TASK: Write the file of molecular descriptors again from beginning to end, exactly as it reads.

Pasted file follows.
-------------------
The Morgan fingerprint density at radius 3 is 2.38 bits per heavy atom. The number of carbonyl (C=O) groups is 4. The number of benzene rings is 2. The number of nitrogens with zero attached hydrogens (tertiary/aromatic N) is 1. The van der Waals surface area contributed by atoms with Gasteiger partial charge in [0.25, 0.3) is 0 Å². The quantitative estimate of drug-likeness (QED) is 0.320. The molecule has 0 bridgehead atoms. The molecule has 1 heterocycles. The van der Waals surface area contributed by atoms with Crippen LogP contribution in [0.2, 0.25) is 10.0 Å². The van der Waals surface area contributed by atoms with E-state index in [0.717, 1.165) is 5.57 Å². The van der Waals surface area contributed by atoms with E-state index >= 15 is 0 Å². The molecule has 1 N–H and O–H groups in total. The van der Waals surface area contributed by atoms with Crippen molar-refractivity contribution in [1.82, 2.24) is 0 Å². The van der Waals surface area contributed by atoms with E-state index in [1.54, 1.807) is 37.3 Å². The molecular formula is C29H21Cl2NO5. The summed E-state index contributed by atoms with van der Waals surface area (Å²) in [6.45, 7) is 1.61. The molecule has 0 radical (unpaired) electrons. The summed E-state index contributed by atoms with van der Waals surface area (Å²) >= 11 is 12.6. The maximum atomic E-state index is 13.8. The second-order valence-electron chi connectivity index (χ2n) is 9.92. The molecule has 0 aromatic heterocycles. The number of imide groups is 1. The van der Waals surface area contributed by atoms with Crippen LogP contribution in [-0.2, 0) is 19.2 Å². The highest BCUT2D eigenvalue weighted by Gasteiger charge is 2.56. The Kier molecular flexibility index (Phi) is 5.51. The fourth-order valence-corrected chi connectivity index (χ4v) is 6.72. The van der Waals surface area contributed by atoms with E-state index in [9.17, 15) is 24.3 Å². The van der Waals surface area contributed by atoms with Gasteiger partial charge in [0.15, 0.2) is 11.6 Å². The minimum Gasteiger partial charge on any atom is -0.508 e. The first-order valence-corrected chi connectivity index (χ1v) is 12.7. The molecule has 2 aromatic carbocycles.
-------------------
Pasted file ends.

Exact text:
The Morgan fingerprint density at radius 3 is 2.38 bits per heavy atom. The number of carbonyl (C=O) groups is 4. The number of benzene rings is 2. The number of nitrogens with zero attached hydrogens (tertiary/aromatic N) is 1. The van der Waals surface area contributed by atoms with Gasteiger partial charge in [0.25, 0.3) is 0 Å². The quantitative estimate of drug-likeness (QED) is 0.320. The molecule has 0 bridgehead atoms. The molecule has 1 heterocycles. The van der Waals surface area contributed by atoms with Crippen LogP contribution in [0.2, 0.25) is 10.0 Å². The van der Waals surface area contributed by atoms with E-state index in [0.717, 1.165) is 5.57 Å². The van der Waals surface area contributed by atoms with E-state index >= 15 is 0 Å². The molecule has 1 N–H and O–H groups in total. The van der Waals surface area contributed by atoms with Crippen molar-refractivity contribution in [1.82, 2.24) is 0 Å². The van der Waals surface area contributed by atoms with E-state index in [1.54, 1.807) is 37.3 Å². The molecular formula is C29H21Cl2NO5. The summed E-state index contributed by atoms with van der Waals surface area (Å²) in [6.45, 7) is 1.61. The molecule has 0 radical (unpaired) electrons. The summed E-state index contributed by atoms with van der Waals surface area (Å²) >= 11 is 12.6. The maximum atomic E-state index is 13.8. The second-order valence-electron chi connectivity index (χ2n) is 9.92. The molecule has 0 aromatic heterocycles. The number of imide groups is 1. The van der Waals surface area contributed by atoms with Crippen LogP contribution in [-0.2, 0) is 19.2 Å². The highest BCUT2D eigenvalue weighted by Gasteiger charge is 2.56. The Kier molecular flexibility index (Phi) is 5.51. The fourth-order valence-corrected chi connectivity index (χ4v) is 6.72. The van der Waals surface area contributed by atoms with E-state index in [9.17, 15) is 24.3 Å². The van der Waals surface area contributed by atoms with Gasteiger partial charge in [0.15, 0.2) is 11.6 Å². The minimum Gasteiger partial charge on any atom is -0.508 e. The first-order valence-corrected chi connectivity index (χ1v) is 12.7. The molecule has 2 aromatic carbocycles.